“How-to” Document, Sample 1: Marketing a Sustainable Mobile Food Vendor

The following is a one page, randomly chosen excerpt from one of our “How-to” business plans, this one the target marketing section of a plan for a sustainable mobile food vendor.

2.  What is the best method for low-cost advertising to your target market and other promotion?
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The following are a list of commonly cited factors by green entrepreneurs working in this space as effective uses of their marketing time and money.
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Twitter.
  • Set up an account for yourself at http://www.twitter.com.  Twitter allows you to have ‘followers’, people who sign up to read your posts, called ‘tweets’, that are short:  140 characters long (which is about one sentence).
  • Many mobile food vendors set up twitter accounts so that people who like their food can hear where they are setting up every day.  So when you head out in the morning and set up shop, send a ‘tweet’ and let your followers know your location and if you have any specials going on.  This is a great way to create viral buzz, and build customer loyalty.
Word-of-mouth.
  • To generate word of mouth advertising, you’ll need something catchy.  This might be a signature dish (“You have got to try their roasted eggplant falafel wrap”), a unique promotion (“Free chips and guacamole if you have to wait longer than 5 minutes”), or a very unique sign on your cart (if there are mural artists in your town, you might consider employing one of them to create something extravagant, yet tasteful, and very artistic).
  • If you have something unique, plus good food, plus an eco-ethic, people will talk.  If you’re then showing up in the same places over and over, you’ll have a loyal clientele.
Your own website.
  • You’ll need a place where people can find out more about you, so that if they want you to show up at their event, it is convenient for them to research you and make sure you’re the right food option for them.  You should have a sample menu, an “About Us” page where you talk about your commitment to sustainability and healthy food, and a contact page.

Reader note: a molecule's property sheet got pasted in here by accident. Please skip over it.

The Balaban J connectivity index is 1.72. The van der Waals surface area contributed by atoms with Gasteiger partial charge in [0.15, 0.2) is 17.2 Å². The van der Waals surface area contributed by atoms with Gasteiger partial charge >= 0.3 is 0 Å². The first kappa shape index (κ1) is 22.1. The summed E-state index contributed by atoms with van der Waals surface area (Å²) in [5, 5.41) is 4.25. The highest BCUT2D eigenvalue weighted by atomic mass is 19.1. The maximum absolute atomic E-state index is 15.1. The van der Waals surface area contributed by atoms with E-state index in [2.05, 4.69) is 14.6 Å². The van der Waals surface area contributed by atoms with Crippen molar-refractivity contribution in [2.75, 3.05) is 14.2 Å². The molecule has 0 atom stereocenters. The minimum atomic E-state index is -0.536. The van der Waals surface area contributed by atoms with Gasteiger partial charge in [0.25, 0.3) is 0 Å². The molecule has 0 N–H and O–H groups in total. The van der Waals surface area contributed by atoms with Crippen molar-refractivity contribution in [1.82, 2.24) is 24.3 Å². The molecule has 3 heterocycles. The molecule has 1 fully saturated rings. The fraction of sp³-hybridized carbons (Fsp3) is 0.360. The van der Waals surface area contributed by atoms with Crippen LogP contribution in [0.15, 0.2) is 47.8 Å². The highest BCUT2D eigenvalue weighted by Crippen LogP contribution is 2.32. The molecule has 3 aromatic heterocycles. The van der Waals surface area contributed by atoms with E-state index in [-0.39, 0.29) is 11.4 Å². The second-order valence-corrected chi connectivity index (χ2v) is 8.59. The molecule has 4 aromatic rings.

• Further buzz can be generated if you have a blog, which lets customers know of upcoming events, where you’ll be, and any special promos you’ll  be doing.  You can set up your own blog on WordPress that can accommodate this and all the other information in the bullet point above.  If you can set this up yourself, it will cost you roughly $20 per year to have a fully functional, hosted blog with updates as often as you’d like to post them.
Yelp.
  • Yelp is a fast-growing consumer review website where, increasingly, customers are finding out about their local food scene (yelp covers a lot more, but most of their traffic is people looking for reviews on local food & restaurants).
  • You can set up your Yelp profile and let your clients know that they should review you if they like your food and want you to succeed.  This will help establish your web presence that makes you easier to find if someone is looking to hire you for an event.
  • One caveat, however, is to be aware of bad reviews that are suspicious, inaccurate, or spiteful.  One eco-entrepreneur cited that these were likely coming from local fast food restaurant chains unhappy with the competition.  You can counter these by answering below them or posting your own comments, and overwhelm these negative reviews by encouraging your clientele to post their own, happier reviews.
Menus.
  • Your menus can show what types of dishes you can do for catering events.  You never know when the person who stops by to get a smoothie will be having a family reunion of 40 people in the park a month from now.  Make sure they can call you, refer to your website, and that your healthy and eco-friendly dishes are easily understood and transparent in their ingredients.  If you’re using 50% organic and local produce, advertise that.  Customers may decide just from that that you are the caterer for them and that they want you at their next event.
  • There is no reason this has to be a full menu.  You can print what you need on paper the size of a business card, with your logo, catchphrase, sample menu item names, a link to your website, and your phone number.
Craig’s List.
  • You can post an ad for your catering under “Services” on Craig’s List (www.craigslist.org).   Make sure your ad accurately describes your service.  If you’re using ingredients that are 80% from local farmer’s markets, let people know that.Good terms to use, only if they are genuinely applicable (otherwise it’s greenwashing), and that people will search for are “Organic”, “Vegetarian-Friendly”, “Local”, and “Family owned”.